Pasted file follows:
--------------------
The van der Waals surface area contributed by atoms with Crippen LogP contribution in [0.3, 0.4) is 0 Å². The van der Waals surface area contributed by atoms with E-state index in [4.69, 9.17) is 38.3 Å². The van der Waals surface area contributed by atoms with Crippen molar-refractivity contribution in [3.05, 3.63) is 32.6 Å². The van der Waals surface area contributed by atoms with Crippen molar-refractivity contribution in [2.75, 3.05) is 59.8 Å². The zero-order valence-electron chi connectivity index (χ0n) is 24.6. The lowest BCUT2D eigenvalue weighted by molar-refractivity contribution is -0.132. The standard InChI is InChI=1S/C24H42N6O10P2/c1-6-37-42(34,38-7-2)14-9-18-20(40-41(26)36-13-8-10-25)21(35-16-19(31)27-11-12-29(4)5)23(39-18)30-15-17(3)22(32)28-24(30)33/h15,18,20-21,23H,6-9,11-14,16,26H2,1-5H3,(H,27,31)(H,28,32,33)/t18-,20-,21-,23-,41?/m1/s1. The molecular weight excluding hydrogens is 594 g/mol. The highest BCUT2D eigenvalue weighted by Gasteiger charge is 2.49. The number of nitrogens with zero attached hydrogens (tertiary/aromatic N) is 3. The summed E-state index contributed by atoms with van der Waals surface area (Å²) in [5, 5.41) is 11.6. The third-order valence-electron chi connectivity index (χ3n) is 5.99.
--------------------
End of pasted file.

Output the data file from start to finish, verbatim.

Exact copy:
The van der Waals surface area contributed by atoms with Crippen LogP contribution in [0.3, 0.4) is 0 Å². The van der Waals surface area contributed by atoms with E-state index in [4.69, 9.17) is 38.3 Å². The van der Waals surface area contributed by atoms with Crippen molar-refractivity contribution in [3.05, 3.63) is 32.6 Å². The van der Waals surface area contributed by atoms with Crippen molar-refractivity contribution in [2.75, 3.05) is 59.8 Å². The zero-order valence-electron chi connectivity index (χ0n) is 24.6. The lowest BCUT2D eigenvalue weighted by molar-refractivity contribution is -0.132. The standard InChI is InChI=1S/C24H42N6O10P2/c1-6-37-42(34,38-7-2)14-9-18-20(40-41(26)36-13-8-10-25)21(35-16-19(31)27-11-12-29(4)5)23(39-18)30-15-17(3)22(32)28-24(30)33/h15,18,20-21,23H,6-9,11-14,16,26H2,1-5H3,(H,27,31)(H,28,32,33)/t18-,20-,21-,23-,41?/m1/s1. The molecular weight excluding hydrogens is 594 g/mol. The highest BCUT2D eigenvalue weighted by Gasteiger charge is 2.49. The number of nitrogens with zero attached hydrogens (tertiary/aromatic N) is 3. The summed E-state index contributed by atoms with van der Waals surface area (Å²) in [5, 5.41) is 11.6. The third-order valence-electron chi connectivity index (χ3n) is 5.99.